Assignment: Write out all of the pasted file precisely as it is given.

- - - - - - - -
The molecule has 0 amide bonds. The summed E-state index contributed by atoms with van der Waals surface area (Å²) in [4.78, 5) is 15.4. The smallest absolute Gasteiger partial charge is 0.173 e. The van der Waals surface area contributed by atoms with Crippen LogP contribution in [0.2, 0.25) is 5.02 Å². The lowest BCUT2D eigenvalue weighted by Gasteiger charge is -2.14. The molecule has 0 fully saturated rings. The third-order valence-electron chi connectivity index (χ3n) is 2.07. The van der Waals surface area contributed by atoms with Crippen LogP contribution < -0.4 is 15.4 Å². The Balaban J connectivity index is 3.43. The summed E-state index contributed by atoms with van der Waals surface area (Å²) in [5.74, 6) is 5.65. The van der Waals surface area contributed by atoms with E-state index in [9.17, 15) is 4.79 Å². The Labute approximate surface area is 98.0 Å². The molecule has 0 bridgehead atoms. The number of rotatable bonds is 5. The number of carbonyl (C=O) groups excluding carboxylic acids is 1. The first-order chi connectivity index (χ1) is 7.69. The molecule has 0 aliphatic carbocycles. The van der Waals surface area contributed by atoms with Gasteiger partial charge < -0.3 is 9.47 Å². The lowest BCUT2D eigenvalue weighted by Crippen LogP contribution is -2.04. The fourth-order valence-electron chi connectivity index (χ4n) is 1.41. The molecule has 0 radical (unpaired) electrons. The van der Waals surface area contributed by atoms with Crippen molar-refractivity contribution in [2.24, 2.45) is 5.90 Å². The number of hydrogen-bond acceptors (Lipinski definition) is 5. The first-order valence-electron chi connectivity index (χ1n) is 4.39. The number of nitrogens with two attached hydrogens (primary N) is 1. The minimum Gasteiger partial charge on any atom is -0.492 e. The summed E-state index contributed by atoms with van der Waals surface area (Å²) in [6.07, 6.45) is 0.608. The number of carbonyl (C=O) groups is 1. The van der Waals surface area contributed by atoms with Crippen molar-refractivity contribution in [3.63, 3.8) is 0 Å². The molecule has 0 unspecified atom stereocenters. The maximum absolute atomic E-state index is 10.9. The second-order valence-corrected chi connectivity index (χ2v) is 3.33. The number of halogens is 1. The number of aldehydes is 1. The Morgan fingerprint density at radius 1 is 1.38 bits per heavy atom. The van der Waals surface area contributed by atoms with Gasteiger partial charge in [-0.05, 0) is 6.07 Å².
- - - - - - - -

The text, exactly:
The molecule has 0 amide bonds. The summed E-state index contributed by atoms with van der Waals surface area (Å²) in [4.78, 5) is 15.4. The smallest absolute Gasteiger partial charge is 0.173 e. The van der Waals surface area contributed by atoms with Crippen LogP contribution in [0.2, 0.25) is 5.02 Å². The lowest BCUT2D eigenvalue weighted by Gasteiger charge is -2.14. The molecule has 0 fully saturated rings. The third-order valence-electron chi connectivity index (χ3n) is 2.07. The van der Waals surface area contributed by atoms with Crippen LogP contribution < -0.4 is 15.4 Å². The Balaban J connectivity index is 3.43. The summed E-state index contributed by atoms with van der Waals surface area (Å²) in [5.74, 6) is 5.65. The van der Waals surface area contributed by atoms with E-state index in [9.17, 15) is 4.79 Å². The Labute approximate surface area is 98.0 Å². The molecule has 0 bridgehead atoms. The number of rotatable bonds is 5. The number of carbonyl (C=O) groups excluding carboxylic acids is 1. The first-order chi connectivity index (χ1) is 7.69. The molecule has 0 aliphatic carbocycles. The van der Waals surface area contributed by atoms with Gasteiger partial charge < -0.3 is 9.47 Å². The lowest BCUT2D eigenvalue weighted by Crippen LogP contribution is -2.04. The fourth-order valence-electron chi connectivity index (χ4n) is 1.41. The molecule has 0 radical (unpaired) electrons. The van der Waals surface area contributed by atoms with Crippen molar-refractivity contribution in [2.24, 2.45) is 5.90 Å². The number of hydrogen-bond acceptors (Lipinski definition) is 5. The first-order valence-electron chi connectivity index (χ1n) is 4.39. The number of nitrogens with two attached hydrogens (primary N) is 1. The minimum Gasteiger partial charge on any atom is -0.492 e. The summed E-state index contributed by atoms with van der Waals surface area (Å²) in [6.07, 6.45) is 0.608. The number of carbonyl (C=O) groups is 1. The van der Waals surface area contributed by atoms with Crippen molar-refractivity contribution in [3.63, 3.8) is 0 Å². The molecule has 0 unspecified atom stereocenters. The maximum absolute atomic E-state index is 10.9. The second-order valence-corrected chi connectivity index (χ2v) is 3.33. The number of halogens is 1. The number of aldehydes is 1. The Morgan fingerprint density at radius 1 is 1.38 bits per heavy atom. The van der Waals surface area contributed by atoms with Gasteiger partial charge in [-0.05, 0) is 6.07 Å².